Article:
Mar 27, 2007 Russ Tarby Uncategorized
A ditzy housewife named Edith, a loudmouth husband, a ne’er-do-well son-in-law and a beautiful, but air-headed, blond daughter.
Though that certainly describes the lead characters from the classic sitcom, “All in the Family,” it also applies to the funny foursome in the two-act comedy, “Never Too Late,” being staged by the Baldwinsville Theatre Guild at the First Presbyterian Church auditorium.
“Never Too Late” is like “All in the Family” but without the political satire. Instead its slightly dysfunctional family deals with a very personal and surprising situation: 50-something Edith is pregnant.
Cast fleshes out characters
That’s a paper-thin premise for an entire play, but the talented and experienced BTG cast milk it for all they’ve got, and they’ve got plenty!
Jon Wright plays Edith’s husband, and he deftly carries Harry over a gamut of emotional reactions from belligerence to bewilderment. A big, bearded man, Wright’s right for the role and displays a flair for funny business from flustered bluster to slow burns.
BTG veteran Josh Taylor portrays the devil-may-care son-in-law, Charlie Clinton. He’s a thorn in Harry’s side at the family lumberyard, but he means well especially when it comes to his lovely wife, Kate, played by Blair Dawson.
Like Wright, Taylor and Dawson each bring a little something extra to their characters, fleshing them out with multiple motives and subtle changes. For instance, after Edith’s expectancy is established, Charlie makes an offhand remark to his nubile wife, an aspiring fashion-plate who’s been reduced to wearing big, round hair-curlers, tacky housecoats and mismatched aprons as she spells Edith in the kitchen.
“It’s funny,” Charlie muses. “It’s like Mom’s getting younger and you’re getting older.”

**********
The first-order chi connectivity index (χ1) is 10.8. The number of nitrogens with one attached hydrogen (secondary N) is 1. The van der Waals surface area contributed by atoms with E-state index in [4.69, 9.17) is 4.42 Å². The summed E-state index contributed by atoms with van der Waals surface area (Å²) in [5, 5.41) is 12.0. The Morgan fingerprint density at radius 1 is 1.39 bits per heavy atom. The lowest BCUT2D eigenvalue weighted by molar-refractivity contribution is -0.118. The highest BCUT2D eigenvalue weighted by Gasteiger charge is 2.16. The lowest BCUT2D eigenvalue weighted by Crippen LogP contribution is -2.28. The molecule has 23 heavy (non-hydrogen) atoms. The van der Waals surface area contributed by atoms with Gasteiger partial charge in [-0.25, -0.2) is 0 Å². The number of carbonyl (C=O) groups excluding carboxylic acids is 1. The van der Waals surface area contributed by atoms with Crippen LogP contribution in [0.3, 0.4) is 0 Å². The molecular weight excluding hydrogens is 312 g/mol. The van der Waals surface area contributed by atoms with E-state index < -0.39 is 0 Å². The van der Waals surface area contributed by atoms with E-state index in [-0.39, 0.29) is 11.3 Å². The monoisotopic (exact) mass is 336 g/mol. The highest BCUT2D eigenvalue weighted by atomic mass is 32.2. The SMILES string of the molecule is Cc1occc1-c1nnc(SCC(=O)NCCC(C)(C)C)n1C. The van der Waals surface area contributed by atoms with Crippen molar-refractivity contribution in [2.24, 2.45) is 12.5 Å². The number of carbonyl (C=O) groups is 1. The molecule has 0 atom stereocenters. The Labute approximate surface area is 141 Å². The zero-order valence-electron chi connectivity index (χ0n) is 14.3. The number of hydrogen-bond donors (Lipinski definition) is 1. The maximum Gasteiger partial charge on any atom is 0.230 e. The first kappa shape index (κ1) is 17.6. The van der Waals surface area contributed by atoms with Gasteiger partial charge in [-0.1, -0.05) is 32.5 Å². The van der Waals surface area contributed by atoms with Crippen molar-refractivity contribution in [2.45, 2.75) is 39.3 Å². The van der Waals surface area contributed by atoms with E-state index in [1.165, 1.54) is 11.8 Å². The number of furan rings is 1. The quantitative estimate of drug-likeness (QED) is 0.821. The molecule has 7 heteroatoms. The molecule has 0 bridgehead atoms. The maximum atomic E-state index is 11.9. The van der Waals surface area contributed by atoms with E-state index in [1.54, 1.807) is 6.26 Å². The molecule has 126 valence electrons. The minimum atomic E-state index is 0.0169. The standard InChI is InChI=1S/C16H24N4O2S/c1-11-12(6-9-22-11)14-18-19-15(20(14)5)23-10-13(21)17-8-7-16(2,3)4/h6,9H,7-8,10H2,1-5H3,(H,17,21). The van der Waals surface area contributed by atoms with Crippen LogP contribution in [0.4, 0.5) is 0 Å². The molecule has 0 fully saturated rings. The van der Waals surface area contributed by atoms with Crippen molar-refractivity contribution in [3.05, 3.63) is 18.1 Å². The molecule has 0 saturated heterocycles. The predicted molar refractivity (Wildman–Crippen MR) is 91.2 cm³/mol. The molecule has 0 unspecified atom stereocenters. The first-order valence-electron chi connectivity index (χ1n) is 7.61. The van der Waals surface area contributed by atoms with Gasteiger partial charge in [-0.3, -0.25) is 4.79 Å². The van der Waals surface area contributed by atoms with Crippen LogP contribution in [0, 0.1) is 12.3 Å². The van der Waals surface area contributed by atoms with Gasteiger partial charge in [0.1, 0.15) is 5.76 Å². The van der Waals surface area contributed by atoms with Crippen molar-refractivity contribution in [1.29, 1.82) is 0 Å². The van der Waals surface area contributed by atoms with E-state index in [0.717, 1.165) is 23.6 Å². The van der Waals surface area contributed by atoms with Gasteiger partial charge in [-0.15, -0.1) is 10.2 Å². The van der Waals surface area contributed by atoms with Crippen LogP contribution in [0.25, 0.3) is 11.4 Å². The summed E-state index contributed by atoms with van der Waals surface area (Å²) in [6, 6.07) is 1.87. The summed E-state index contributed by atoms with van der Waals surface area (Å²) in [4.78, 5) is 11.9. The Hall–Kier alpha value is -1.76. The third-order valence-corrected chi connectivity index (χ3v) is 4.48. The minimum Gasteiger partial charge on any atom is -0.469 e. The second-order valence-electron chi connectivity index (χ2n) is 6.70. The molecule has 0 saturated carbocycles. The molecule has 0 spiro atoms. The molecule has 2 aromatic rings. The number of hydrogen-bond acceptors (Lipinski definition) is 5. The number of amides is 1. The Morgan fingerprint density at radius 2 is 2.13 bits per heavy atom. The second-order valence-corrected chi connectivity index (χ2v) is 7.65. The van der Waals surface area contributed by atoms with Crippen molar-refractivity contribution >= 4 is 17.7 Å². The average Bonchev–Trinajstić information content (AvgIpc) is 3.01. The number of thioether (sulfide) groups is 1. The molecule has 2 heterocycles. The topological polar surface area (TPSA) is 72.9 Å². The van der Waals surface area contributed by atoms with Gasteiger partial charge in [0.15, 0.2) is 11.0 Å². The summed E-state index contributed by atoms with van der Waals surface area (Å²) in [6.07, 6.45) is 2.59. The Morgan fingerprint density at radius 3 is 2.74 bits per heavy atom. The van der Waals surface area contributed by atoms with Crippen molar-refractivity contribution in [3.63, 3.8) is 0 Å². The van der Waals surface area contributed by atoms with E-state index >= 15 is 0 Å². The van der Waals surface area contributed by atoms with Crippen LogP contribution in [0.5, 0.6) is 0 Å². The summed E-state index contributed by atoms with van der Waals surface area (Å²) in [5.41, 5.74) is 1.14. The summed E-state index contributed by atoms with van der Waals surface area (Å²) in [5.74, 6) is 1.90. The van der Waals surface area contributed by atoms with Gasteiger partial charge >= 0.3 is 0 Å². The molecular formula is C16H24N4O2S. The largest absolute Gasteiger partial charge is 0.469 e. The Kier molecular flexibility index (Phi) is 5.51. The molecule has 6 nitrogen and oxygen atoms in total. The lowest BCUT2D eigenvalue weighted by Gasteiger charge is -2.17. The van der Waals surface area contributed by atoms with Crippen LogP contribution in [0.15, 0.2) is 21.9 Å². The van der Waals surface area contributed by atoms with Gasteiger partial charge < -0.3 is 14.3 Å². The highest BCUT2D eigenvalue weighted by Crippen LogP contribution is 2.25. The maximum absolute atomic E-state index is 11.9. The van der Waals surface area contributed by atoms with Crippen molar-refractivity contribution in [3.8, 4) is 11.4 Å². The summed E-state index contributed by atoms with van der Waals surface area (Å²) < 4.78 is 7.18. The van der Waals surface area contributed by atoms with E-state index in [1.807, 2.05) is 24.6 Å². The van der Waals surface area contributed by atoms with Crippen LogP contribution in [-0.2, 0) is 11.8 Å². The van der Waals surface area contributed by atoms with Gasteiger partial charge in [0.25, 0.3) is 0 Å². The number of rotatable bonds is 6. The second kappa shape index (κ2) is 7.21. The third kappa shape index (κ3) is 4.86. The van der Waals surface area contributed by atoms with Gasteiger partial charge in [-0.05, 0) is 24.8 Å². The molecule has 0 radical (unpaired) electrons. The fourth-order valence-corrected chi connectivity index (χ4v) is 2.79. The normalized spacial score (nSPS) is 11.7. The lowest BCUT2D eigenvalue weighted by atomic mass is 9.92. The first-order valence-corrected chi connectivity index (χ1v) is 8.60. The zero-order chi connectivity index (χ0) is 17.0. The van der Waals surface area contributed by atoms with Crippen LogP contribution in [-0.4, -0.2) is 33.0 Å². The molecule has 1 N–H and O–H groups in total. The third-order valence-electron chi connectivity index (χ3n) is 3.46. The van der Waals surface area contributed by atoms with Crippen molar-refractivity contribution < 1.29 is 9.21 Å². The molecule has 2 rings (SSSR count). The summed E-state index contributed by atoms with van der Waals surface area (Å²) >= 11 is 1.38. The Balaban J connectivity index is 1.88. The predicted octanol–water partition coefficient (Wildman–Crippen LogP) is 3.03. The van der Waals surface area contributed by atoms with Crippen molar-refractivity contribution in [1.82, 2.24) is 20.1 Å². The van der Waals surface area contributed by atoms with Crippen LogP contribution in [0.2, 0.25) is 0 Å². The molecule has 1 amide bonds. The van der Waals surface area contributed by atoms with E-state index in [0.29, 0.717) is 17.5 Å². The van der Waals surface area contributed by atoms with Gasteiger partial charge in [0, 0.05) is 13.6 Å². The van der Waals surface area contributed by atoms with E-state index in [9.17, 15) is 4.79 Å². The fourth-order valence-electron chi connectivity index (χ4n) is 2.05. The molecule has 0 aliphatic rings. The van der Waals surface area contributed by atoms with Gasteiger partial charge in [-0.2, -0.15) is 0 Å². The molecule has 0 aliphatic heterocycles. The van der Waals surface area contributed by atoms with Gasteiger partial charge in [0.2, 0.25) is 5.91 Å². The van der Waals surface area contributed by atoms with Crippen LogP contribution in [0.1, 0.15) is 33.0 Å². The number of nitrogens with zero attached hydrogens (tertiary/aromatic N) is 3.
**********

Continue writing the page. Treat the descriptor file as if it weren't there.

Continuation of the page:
Oops. Dawson’s Kate pauses imperceptibly before oozing a facetious, “Thanks!” Her sarcasm suddenly shifts to inspiration, however, as she bats her big blues eyes at Charlie and coos a sensual vow to also conceive a child.
Weston’s winning ways
The glue that holds the whole show together, however, is Jan Weston’s adorable Edith.
Weston turns in a multi-layered characterization of a seemingly simple, always accommodating house-frau that somehow manages to get her way whenever she wants it. And in Act 2, Edith even experiments with some serious self-reliance. No matter where she’s headed, Weston makes Edith believable and appealing, credible and cute.
Now that she’s pregnant and prone to fainting spells, Edith quits doing housework and starts embarking on shopping sprees for clothes and cha-cha records. She hires a contractor to tear up the second floor to put in a nursery. His wife’s sudden transformation has left Harry even more out of sorts than usual, and he often mocks her high-pitched entreaties, an insult she dutifully ignores.
“It’s as if a whole new world has opened up to me,” Edith gushes. “I was happy in the old world,” Harry grumbles.
Complications ensue, including Charlie being run ragged by his conception-obsessed wife while Edith is being urged by her friend, Grace, to make her own decisions.
After both Kate and Edith squabble with their hubbies over the phone, Harry and Charlie spend the evening at a bar getting plastered. As they drive home an off-stage car crash signals their return and wakes their next-door neighbor, the mayor. The subsequent drunken interlude and Edith’s sudden disappearance comprise most of Act 2.
As cooking sherry pickles their characters, Wright and Taylor plumb the depths of slapstick, with the younger, nimbler Taylor taking most of the punishment. Before this show’s run concludes, Taylor will be bruised from head to toe as he endures no less than four floor denting pratfalls plus a head-butting encounter with a drop-leaf table-top. Taylor’s pain is the audience’s pleasure, though, as his every move elicits laughter.
After sobering up, the two husbands reconnect with their wives, reconcile with the mayor and are let off the hook by the cops. All of which may be expected in a comedy, but the way it unfolds is what makes it worth watching, and producer Steve Borek and director Jon Barden make sure it unfolds smoothly at every turn.
Barden also appears briefly as the Lambert family doctor. Four character actors round out the cast. Margot Wibbe plays Edith’s spunky pal, Grace, while Bryan Allen Jones portrays the fussbudget, paisley-bedecked Mayor Crane. Patrick Bridenbaker and Kitty Poss are both typecast in roles reflecting their real-life professions, he as a home-renovation contractor and she as a policewoman. Keep an eye out for Poss’ reaction when a tipsy Charlie stares too closely into her silver badge.
“Never Too Late” will be performed at 7:30 p.m. Friday and Saturday March 30, April 6 and 7 and at 3 p.m. Sunday April 1 at the Presbyterian Education Center, 64 Oswego St., Baldwinsville. Tickets cost $15, or $12 for students, and $12 for seniors at the April 1 matinee. Call 635-1404.
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